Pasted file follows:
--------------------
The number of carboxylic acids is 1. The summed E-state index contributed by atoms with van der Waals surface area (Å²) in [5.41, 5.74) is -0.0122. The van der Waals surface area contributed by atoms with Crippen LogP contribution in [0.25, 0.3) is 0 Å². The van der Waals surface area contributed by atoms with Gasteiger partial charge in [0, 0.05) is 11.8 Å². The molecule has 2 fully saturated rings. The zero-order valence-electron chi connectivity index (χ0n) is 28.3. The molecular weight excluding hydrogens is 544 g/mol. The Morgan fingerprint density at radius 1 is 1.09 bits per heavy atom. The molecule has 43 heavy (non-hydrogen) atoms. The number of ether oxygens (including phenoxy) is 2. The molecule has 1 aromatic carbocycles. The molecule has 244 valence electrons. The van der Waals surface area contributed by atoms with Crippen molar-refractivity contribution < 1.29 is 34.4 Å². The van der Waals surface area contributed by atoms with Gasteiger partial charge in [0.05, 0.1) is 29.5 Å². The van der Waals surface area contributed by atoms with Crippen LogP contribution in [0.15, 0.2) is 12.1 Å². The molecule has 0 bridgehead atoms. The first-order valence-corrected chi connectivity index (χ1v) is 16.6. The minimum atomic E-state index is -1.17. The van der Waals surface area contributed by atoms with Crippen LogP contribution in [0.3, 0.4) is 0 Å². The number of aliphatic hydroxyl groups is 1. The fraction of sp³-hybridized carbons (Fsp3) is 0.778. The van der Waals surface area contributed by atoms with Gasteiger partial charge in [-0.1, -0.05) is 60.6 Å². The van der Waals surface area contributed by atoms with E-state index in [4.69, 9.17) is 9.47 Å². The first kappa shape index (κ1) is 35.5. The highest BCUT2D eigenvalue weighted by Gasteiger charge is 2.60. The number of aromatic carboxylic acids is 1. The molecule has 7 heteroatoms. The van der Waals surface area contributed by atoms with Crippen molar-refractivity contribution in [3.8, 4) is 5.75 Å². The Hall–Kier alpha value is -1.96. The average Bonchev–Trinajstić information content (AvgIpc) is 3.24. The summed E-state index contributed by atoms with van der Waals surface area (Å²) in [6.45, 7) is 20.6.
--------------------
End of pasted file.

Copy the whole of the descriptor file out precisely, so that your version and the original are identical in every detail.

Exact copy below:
The number of carboxylic acids is 1. The summed E-state index contributed by atoms with van der Waals surface area (Å²) in [5.41, 5.74) is -0.0122. The van der Waals surface area contributed by atoms with Crippen LogP contribution in [0.25, 0.3) is 0 Å². The van der Waals surface area contributed by atoms with Gasteiger partial charge in [0, 0.05) is 11.8 Å². The molecule has 2 fully saturated rings. The zero-order valence-electron chi connectivity index (χ0n) is 28.3. The molecular weight excluding hydrogens is 544 g/mol. The Morgan fingerprint density at radius 1 is 1.09 bits per heavy atom. The molecule has 43 heavy (non-hydrogen) atoms. The number of ether oxygens (including phenoxy) is 2. The molecule has 1 aromatic carbocycles. The molecule has 244 valence electrons. The van der Waals surface area contributed by atoms with Crippen molar-refractivity contribution < 1.29 is 34.4 Å². The van der Waals surface area contributed by atoms with Gasteiger partial charge in [0.05, 0.1) is 29.5 Å². The van der Waals surface area contributed by atoms with Crippen LogP contribution in [0.15, 0.2) is 12.1 Å². The molecule has 0 bridgehead atoms. The first-order valence-corrected chi connectivity index (χ1v) is 16.6. The minimum atomic E-state index is -1.17. The van der Waals surface area contributed by atoms with Crippen LogP contribution in [0.3, 0.4) is 0 Å². The number of aliphatic hydroxyl groups is 1. The fraction of sp³-hybridized carbons (Fsp3) is 0.778. The van der Waals surface area contributed by atoms with Gasteiger partial charge in [-0.1, -0.05) is 60.6 Å². The van der Waals surface area contributed by atoms with E-state index in [4.69, 9.17) is 9.47 Å². The first kappa shape index (κ1) is 35.5. The highest BCUT2D eigenvalue weighted by Gasteiger charge is 2.60. The number of aromatic carboxylic acids is 1. The molecule has 7 heteroatoms. The van der Waals surface area contributed by atoms with Crippen molar-refractivity contribution in [3.8, 4) is 5.75 Å². The Hall–Kier alpha value is -1.96. The average Bonchev–Trinajstić information content (AvgIpc) is 3.24. The summed E-state index contributed by atoms with van der Waals surface area (Å²) in [6.45, 7) is 20.6.